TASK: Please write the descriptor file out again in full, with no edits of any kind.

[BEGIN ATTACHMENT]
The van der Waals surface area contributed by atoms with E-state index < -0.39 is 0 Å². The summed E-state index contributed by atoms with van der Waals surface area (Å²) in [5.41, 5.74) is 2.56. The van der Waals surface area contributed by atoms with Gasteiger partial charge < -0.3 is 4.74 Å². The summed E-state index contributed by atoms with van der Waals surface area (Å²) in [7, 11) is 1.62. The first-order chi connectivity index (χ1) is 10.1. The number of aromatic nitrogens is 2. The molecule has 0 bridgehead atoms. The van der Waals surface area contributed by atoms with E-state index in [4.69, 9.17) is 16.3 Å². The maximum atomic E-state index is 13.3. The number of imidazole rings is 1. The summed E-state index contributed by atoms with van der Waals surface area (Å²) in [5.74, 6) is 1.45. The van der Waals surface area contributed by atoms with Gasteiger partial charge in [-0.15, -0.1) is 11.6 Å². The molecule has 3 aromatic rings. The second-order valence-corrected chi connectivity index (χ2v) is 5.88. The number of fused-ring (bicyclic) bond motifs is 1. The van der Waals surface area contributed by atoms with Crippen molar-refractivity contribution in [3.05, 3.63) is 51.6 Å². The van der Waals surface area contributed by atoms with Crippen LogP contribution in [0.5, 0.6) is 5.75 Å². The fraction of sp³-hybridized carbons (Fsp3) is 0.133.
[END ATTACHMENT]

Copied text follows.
The van der Waals surface area contributed by atoms with E-state index < -0.39 is 0 Å². The summed E-state index contributed by atoms with van der Waals surface area (Å²) in [5.41, 5.74) is 2.56. The van der Waals surface area contributed by atoms with Gasteiger partial charge < -0.3 is 4.74 Å². The summed E-state index contributed by atoms with van der Waals surface area (Å²) in [7, 11) is 1.62. The first-order chi connectivity index (χ1) is 10.1. The number of aromatic nitrogens is 2. The molecule has 0 bridgehead atoms. The van der Waals surface area contributed by atoms with E-state index in [4.69, 9.17) is 16.3 Å². The maximum atomic E-state index is 13.3. The number of imidazole rings is 1. The summed E-state index contributed by atoms with van der Waals surface area (Å²) in [5.74, 6) is 1.45. The van der Waals surface area contributed by atoms with Gasteiger partial charge in [-0.15, -0.1) is 11.6 Å². The molecule has 3 aromatic rings. The second-order valence-corrected chi connectivity index (χ2v) is 5.88. The number of fused-ring (bicyclic) bond motifs is 1. The van der Waals surface area contributed by atoms with Crippen molar-refractivity contribution in [3.05, 3.63) is 51.6 Å². The van der Waals surface area contributed by atoms with Crippen LogP contribution in [0.5, 0.6) is 5.75 Å². The fraction of sp³-hybridized carbons (Fsp3) is 0.133.